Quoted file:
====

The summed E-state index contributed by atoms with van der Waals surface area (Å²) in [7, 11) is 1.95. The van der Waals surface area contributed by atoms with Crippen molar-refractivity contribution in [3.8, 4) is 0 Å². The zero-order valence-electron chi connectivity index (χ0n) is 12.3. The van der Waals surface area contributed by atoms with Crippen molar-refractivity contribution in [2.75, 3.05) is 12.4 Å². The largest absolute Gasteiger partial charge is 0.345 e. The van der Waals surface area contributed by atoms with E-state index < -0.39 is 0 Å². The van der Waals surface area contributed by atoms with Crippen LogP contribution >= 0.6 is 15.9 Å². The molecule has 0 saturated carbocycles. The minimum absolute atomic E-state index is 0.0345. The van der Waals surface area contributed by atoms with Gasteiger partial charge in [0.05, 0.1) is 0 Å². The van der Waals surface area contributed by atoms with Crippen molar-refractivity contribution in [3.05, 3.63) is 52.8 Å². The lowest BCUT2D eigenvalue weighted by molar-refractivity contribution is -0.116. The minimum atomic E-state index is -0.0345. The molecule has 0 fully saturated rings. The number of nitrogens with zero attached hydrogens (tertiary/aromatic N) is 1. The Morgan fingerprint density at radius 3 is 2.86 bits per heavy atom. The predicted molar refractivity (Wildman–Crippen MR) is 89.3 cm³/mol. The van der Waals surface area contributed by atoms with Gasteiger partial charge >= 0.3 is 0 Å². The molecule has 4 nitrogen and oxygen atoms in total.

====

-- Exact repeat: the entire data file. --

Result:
The summed E-state index contributed by atoms with van der Waals surface area (Å²) in [7, 11) is 1.95. The van der Waals surface area contributed by atoms with Crippen molar-refractivity contribution in [3.8, 4) is 0 Å². The zero-order valence-electron chi connectivity index (χ0n) is 12.3. The van der Waals surface area contributed by atoms with Crippen molar-refractivity contribution in [2.75, 3.05) is 12.4 Å². The largest absolute Gasteiger partial charge is 0.345 e. The van der Waals surface area contributed by atoms with E-state index < -0.39 is 0 Å². The van der Waals surface area contributed by atoms with Crippen LogP contribution >= 0.6 is 15.9 Å². The molecule has 0 saturated carbocycles. The minimum absolute atomic E-state index is 0.0345. The van der Waals surface area contributed by atoms with Gasteiger partial charge in [0.05, 0.1) is 0 Å². The van der Waals surface area contributed by atoms with Crippen molar-refractivity contribution in [3.05, 3.63) is 52.8 Å². The lowest BCUT2D eigenvalue weighted by molar-refractivity contribution is -0.116. The minimum atomic E-state index is -0.0345. The molecule has 0 fully saturated rings. The number of nitrogens with zero attached hydrogens (tertiary/aromatic N) is 1. The Morgan fingerprint density at radius 3 is 2.86 bits per heavy atom. The predicted molar refractivity (Wildman–Crippen MR) is 89.3 cm³/mol. The van der Waals surface area contributed by atoms with Gasteiger partial charge >= 0.3 is 0 Å². The molecule has 4 nitrogen and oxygen atoms in total.